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How to make 3,000 perfect
By GARY SHELTON
© St. Petersburg Times, published August 5, 1999
One thing we can agree on about history; it ought to be historic. When Wade Boggs sets foot on the mountaintop -- and he can see it from where he is now -- it should be one of those perfectly scripted days that shows that heaven still pays attention. It should come with a touch of drama, with a memory as fresh and bright as all the ones that brought him to this point.
The perfect pitch would be a fastball. The perfect time would be the bottom of the 12th.
Boggs is in his final pages of the final chapter now, and it is possible to imagine the ending. Probably, that will come sometime over the next week, when Boggs gets his 3,000th hit, when the rest of us have a moment to reflect on what it means, and what Boggs has meant, over all these years when the numbers kept rolling.
The perfect opponent would be the Indians. The perfect pitcher would be Mike Jackson.
You can see him now, walking briskly to the plate, like he can't wait to get there. You can see the umpire walk away, however, to let the moment sink in to the sellout crowd, to let us all soak up the electricity. You can see Boggs, who never notices this kind of stuff, crack a small smile to himself. You can see him glance behind the visitor's dugout, where a group of fans are all dressed as Harlan Sanders, a tribute to Boggs' chicken addiction.
The perfect situation is with runners on base. The perfect score is one run behind.
Why Sunday? Because it gives the world plenty of time to absorb the moment. None of this in-case-you-missed-it replay for us. Why Cleveland? Because the Indians are the AL's best team, and they're up next. Either the Red Sox or Yankees would be a little more dramatic, since Boggs has played for both, but Tampa Bay is done with Boston, and the Yankees don't come into the Trop until late in the season and, frankly, Boggs isn't much for waiting. Why Jackson? Because he is the most dependable Indians pitcher, and who wants Charles Nagy to open the door to legend, for goodness' sake?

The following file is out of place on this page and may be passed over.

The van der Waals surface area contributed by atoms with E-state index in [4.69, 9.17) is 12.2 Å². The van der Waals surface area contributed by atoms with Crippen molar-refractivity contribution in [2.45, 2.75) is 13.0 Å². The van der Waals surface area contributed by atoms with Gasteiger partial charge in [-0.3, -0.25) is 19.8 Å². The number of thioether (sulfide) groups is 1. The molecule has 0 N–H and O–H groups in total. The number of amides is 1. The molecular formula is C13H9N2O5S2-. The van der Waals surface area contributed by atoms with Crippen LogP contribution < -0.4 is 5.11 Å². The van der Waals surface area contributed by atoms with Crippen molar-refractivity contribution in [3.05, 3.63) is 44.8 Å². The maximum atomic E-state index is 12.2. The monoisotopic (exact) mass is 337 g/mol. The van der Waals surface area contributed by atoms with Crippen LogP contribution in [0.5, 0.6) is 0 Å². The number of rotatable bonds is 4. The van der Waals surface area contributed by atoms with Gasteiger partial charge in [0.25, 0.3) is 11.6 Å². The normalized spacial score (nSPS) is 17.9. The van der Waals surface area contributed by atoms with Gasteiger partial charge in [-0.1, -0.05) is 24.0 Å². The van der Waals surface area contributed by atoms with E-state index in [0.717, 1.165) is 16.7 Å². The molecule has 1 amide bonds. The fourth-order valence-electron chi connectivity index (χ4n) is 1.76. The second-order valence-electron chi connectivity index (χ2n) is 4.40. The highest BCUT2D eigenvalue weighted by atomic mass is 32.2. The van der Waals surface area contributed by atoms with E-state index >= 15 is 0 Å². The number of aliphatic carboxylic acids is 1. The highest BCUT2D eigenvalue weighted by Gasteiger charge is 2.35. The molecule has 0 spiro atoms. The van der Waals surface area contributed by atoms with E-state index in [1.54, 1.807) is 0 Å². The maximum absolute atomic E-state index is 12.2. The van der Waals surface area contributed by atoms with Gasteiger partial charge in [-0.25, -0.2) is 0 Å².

The perfect mascot would be the San Diego Chicken, rented for a day. The perfect companion would be the San Diego Hit Man.
Okay, okay. Boggs hasn't wanted any of this race with Tony Gwynn. To him, it's the completion of a journey, not a race to get there first. For the rest of us, however, this is grand stuff. Gwynn is great company, and together, they finally will bring the eyes of the world off the home run and back to the art of contact hitting.
The perfect first pitch would be thrown out by Ted Williams. The perfect last one would be hit by Boggs.
Boggs has always has a regard for the legends; who better than Williams to be on hand when he joins them? So picture Boggs at the plate, his eyes locked in. Runners at first and third, two out. Indians ahead 7-6. Picture Jackson getting ahead in the count, one ball and two strikes, with Boggs looking each pitch all the way into the catcher's mitt. Picture him fouling off two, three pitches, finally working the count full.
The perfect swing would come next. The perfect hit would be clean.
No scorer's interpretations, please. Call anything close an error. This has to be sharp, solid, the way most of Boggs' hits have been. Personally, I see it climbing into the air, thankfully missing the catwalks, and landing in the rightfield stands. I see it hitting Todd McFarlane in the forehead and bouncing back onto the field, where Kenny Lofton picks it up and tosses it toward the Rays' clubhouse.
The perfect noise would be loud. The perfect celebration would last a while.
I see Boggs jogging around the bases like it is a victory lap. I see him embracing his son, and his father, and his wife. I see him engulfed by his teammates. I see the Indians joining in the applause. I see him spinning at the plate, smiling, holding his cap into the air at the moment we all will remember.
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